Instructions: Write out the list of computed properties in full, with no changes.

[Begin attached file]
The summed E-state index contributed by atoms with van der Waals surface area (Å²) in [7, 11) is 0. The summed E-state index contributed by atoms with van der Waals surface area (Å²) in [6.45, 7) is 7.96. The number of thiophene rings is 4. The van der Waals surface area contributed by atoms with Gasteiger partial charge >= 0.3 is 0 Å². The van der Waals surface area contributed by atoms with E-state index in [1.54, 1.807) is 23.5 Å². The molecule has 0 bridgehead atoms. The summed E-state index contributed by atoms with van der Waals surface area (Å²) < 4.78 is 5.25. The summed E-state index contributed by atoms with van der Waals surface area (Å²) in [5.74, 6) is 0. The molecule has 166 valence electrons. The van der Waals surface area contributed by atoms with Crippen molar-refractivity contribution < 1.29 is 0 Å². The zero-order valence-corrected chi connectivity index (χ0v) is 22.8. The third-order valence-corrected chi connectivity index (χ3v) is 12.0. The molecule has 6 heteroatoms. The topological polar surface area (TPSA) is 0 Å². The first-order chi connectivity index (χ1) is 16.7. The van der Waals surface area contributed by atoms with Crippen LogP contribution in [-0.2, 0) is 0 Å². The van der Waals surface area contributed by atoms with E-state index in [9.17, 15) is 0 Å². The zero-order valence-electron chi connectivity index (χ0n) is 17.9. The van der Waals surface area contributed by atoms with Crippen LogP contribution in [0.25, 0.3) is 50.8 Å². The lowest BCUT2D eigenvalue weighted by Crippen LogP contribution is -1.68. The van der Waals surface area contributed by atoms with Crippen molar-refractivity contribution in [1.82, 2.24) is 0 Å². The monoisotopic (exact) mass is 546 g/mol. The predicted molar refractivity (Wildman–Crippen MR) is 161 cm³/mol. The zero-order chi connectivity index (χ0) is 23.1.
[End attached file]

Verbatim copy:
The summed E-state index contributed by atoms with van der Waals surface area (Å²) in [7, 11) is 0. The summed E-state index contributed by atoms with van der Waals surface area (Å²) in [6.45, 7) is 7.96. The number of thiophene rings is 4. The van der Waals surface area contributed by atoms with Gasteiger partial charge >= 0.3 is 0 Å². The van der Waals surface area contributed by atoms with E-state index in [1.54, 1.807) is 23.5 Å². The molecule has 0 bridgehead atoms. The summed E-state index contributed by atoms with van der Waals surface area (Å²) < 4.78 is 5.25. The summed E-state index contributed by atoms with van der Waals surface area (Å²) in [5.74, 6) is 0. The molecule has 166 valence electrons. The van der Waals surface area contributed by atoms with Crippen molar-refractivity contribution < 1.29 is 0 Å². The zero-order valence-corrected chi connectivity index (χ0v) is 22.8. The third-order valence-corrected chi connectivity index (χ3v) is 12.0. The molecule has 6 heteroatoms. The topological polar surface area (TPSA) is 0 Å². The first-order chi connectivity index (χ1) is 16.7. The van der Waals surface area contributed by atoms with Crippen LogP contribution in [-0.2, 0) is 0 Å². The van der Waals surface area contributed by atoms with E-state index in [9.17, 15) is 0 Å². The zero-order valence-electron chi connectivity index (χ0n) is 17.9. The van der Waals surface area contributed by atoms with Crippen LogP contribution in [0.25, 0.3) is 50.8 Å². The lowest BCUT2D eigenvalue weighted by Crippen LogP contribution is -1.68. The van der Waals surface area contributed by atoms with Crippen molar-refractivity contribution in [1.82, 2.24) is 0 Å². The monoisotopic (exact) mass is 546 g/mol. The predicted molar refractivity (Wildman–Crippen MR) is 161 cm³/mol. The zero-order chi connectivity index (χ0) is 23.1.